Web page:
Carpet is an excellent thermal and acoustic insulator, which translates into lower energy bills and quiet rooms. However, carpet requires higher maintenance than hard surfaces as it absorbs moisture, stains easily and regular foot traffic is enough to wear out the fibers over time. Proper underlayment is vital to extend carpet longevity, add cushioning and keep it cleaner.
Once used only for driveways, garages, and basements, concrete floors are now considered a fashion statement when applied to a living space. Modern techniques for finishing, like adding a dye as the wet concrete is being mixed, or treating the surface with an acid stain afterward, have turned concrete floors into a one-of-a-kind, walk-on piece of art.
The same properties that make concrete floors so durable also make them easy to care for. Properly sealed, concrete floors are water, stain, scratch, and impact resistant. A little sweeping and damp mopping is all that’s required to keep them looking like new.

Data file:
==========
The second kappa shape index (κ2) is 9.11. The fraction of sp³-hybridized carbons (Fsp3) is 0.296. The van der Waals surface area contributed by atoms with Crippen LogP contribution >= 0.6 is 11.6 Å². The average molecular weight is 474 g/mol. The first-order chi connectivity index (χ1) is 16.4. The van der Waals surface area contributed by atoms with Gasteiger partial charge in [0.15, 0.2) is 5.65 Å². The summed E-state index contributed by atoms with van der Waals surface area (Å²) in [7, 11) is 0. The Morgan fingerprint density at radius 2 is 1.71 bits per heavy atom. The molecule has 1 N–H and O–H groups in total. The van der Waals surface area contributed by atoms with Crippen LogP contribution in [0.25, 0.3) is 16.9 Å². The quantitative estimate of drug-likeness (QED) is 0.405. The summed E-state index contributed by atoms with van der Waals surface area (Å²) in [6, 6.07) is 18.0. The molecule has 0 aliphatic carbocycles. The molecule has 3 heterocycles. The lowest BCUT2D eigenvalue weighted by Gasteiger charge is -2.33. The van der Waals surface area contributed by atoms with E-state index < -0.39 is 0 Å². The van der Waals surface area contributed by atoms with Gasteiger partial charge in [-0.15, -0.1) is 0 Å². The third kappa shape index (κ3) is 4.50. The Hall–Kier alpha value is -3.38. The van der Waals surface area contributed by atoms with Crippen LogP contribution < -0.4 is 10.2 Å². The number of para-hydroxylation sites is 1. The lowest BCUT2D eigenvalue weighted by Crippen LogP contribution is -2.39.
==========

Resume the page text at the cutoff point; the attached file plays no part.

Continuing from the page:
But if you think that tile is hard and cold, try standing on concrete for more than a few minutes at a time. And if you drop your favorite coffee cup, it won’t stand a chance. Fortunately, radiant heat is an option to add warmth to the room and concrete does an excellent job transferring it efficiently. Area rugs can alleviate the hardness issue while adding noise reduction and style.
Linoleum is making a big comeback primarily as a green flooring choice. An all-natural alternative to vinyl, linoleum is made mainly of linseed oil, rosins, wood flour and jute backing. Because it doesn’t contain any potentially harmful volatile organic compounds, it doesn’t create any adverse health issues during production, installation, use or disposal.